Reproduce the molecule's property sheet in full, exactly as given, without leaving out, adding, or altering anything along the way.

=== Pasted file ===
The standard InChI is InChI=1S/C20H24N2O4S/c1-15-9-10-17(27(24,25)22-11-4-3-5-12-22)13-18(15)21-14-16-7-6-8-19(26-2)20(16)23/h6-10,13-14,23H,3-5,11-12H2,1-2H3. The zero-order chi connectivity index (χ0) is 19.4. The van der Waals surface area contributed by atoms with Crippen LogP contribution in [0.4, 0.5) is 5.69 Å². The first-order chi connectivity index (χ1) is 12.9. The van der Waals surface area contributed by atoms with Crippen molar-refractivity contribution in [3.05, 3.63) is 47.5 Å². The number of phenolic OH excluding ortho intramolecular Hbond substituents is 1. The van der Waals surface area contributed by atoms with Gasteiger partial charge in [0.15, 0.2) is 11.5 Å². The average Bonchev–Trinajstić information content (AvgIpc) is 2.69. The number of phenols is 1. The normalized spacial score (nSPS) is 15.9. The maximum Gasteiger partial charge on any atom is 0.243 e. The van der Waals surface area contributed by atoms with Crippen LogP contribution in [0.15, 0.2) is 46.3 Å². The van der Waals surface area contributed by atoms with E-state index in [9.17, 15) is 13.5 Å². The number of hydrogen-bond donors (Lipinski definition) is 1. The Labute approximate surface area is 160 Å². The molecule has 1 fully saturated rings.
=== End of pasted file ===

The standard InChI is InChI=1S/C20H24N2O4S/c1-15-9-10-17(27(24,25)22-11-4-3-5-12-22)13-18(15)21-14-16-7-6-8-19(26-2)20(16)23/h6-10,13-14,23H,3-5,11-12H2,1-2H3. The zero-order chi connectivity index (χ0) is 19.4. The van der Waals surface area contributed by atoms with Crippen LogP contribution in [0.4, 0.5) is 5.69 Å². The first-order chi connectivity index (χ1) is 12.9. The van der Waals surface area contributed by atoms with Crippen molar-refractivity contribution in [3.05, 3.63) is 47.5 Å². The number of phenolic OH excluding ortho intramolecular Hbond substituents is 1. The van der Waals surface area contributed by atoms with Gasteiger partial charge in [0.15, 0.2) is 11.5 Å². The average Bonchev–Trinajstić information content (AvgIpc) is 2.69. The number of phenols is 1. The normalized spacial score (nSPS) is 15.9. The maximum Gasteiger partial charge on any atom is 0.243 e. The van der Waals surface area contributed by atoms with Crippen LogP contribution in [0.15, 0.2) is 46.3 Å². The van der Waals surface area contributed by atoms with E-state index in [9.17, 15) is 13.5 Å². The number of hydrogen-bond donors (Lipinski definition) is 1. The Labute approximate surface area is 160 Å². The molecule has 1 fully saturated rings.